Books Read > 2009
  1. The Audacity of Hope (Barack Obama)
  2. Dreams From My Father (Barack Obama)
  3. Dr. Tatiana's Sex Advice to All Creation (Olivia Judson) — Sorry, Dan Savage, but even you can't hold a candle to Dr. Tatiana. Judson's book is a highly entertaining excursion through the all-important fourth F of evolutionary biology, driven by a brilliant conceit: it's presented as a series of "advice columns" written by the eponymous Dr. Tatiana to members of species large and small, offering ironic commentary on their sex lives and advice on problems that make the worst of human love life look tame.
  4. The Meaning of the Body (Mark Johnson) — For the philosophically inclined atheist, an extended academic argument on why our status as material beings is an essential prerequisite for living a meaningful life.
  5. Discarded Science (John Grant) — A survey of pseudoscience, mistaken ideas, and superstition from ancient to modern times. A delightful, clever idea for a book with all kinds of interesting tidbits; that said, its value as a reference is dimmed by the fact that the author didn't see fit to include footnotes.
  6. Your Inner Fish (Neil Shubin) — The discover of Tiktaalik summarizes the five-hundred-million-year evolution of bodies and what we can learn about our own bodies by studying those of other creatures, from fish to worms. It held my interest, though at times it seemed breezy and excessively casual when I would have wanted Shubin to go more in depth.
  7. The Atheist's Way (Eric Maisel)
  8. Job: A Comedy of Justice (Robert Heinlein) — A clever, well-drawn conceit - a protagonist wandering through a world that keeps mysteriously changing around him - but the plot takes a sharp, unexpected turn near the end of the book, and the final revelation feels arbitrary and contrived.
  9. Rescuing the Bible from Fundamentalism (John Shelby Spong) — See Fundamentalism Is Alive and Well.
  10. Why Christianity Must Change or Die (John Shelby Spong) — See Fundamentalism Is Alive and Well.
  11. Consciousness Explained (Daniel Dennett) — A weighty, comprehensive tome on Prof. Dennett's theories about consciousness, with his "Multiple Drafts Model" taking center stage. Those who brave this text will find much that is novel and illuminating, although as Dennett himself would be first to admit, there are many mysteries left to be solved.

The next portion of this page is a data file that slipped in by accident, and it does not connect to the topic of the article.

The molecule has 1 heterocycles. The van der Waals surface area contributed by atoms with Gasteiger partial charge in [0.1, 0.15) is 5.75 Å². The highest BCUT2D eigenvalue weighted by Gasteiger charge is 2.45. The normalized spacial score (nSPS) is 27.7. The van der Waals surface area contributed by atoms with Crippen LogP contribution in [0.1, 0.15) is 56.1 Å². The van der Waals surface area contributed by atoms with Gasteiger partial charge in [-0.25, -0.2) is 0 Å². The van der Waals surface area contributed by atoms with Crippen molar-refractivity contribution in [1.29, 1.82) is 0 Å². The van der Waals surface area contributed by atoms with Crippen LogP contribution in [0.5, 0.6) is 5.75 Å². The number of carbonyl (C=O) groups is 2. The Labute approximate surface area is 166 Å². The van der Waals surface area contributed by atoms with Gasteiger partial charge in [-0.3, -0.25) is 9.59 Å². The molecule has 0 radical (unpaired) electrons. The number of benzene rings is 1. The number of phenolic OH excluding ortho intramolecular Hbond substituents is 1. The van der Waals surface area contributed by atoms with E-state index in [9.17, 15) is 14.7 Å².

12. Skipping Towards Gomorrah (Dan Savage) — A lighthearted look at the seven deadly sins in America, with some genuine flashes of insight, but also several missed opportunities (I would have liked Savage to draw a lesson, in the envy chapter, from the fact that rich and poor seemingly each envy the other's lifestyle).
  13. Jesus, Interrupted (Bart Ehrman) — Ehrman provides a competent, steady introduction to the contradictions in the New Testament and other aspects of the historical-critical method that most lay Christians aren't taught about. These contradictions are well-known to most atheists, but Ehrman's authority does give them additional weight to use in citations.
  14. A Connecticut Yankee in King Arthur's Court (Mark Twain) — From the master of American satire, a biting critique of religion (superstition and the church are consistently presented as the villains), contrasted with the sensible level-headedness of Yankee rationalism and Twain's own progressive views. An excellent companion to Letters from the Earth.
  15. The Hero with a Thousand Faces (Joseph Campbell) — Campbell's book is worth reading just for the invigorating journey through the boundless realms of human mythology. That said, his endorsements of Freud felt jarring and archaic to me, and I found his attempt to synthesize all the world's myths into a single ur-story to involve too many overbroad generalizations.
  16. The Silmarillion (J.R.R. Tolkien) — The Bible redone by a far more sophisticated, eloquent and creative author. It doesn't have any better of an answer to the problem of evil, however.
  17. Misquoting Jesus (Bart Ehrman)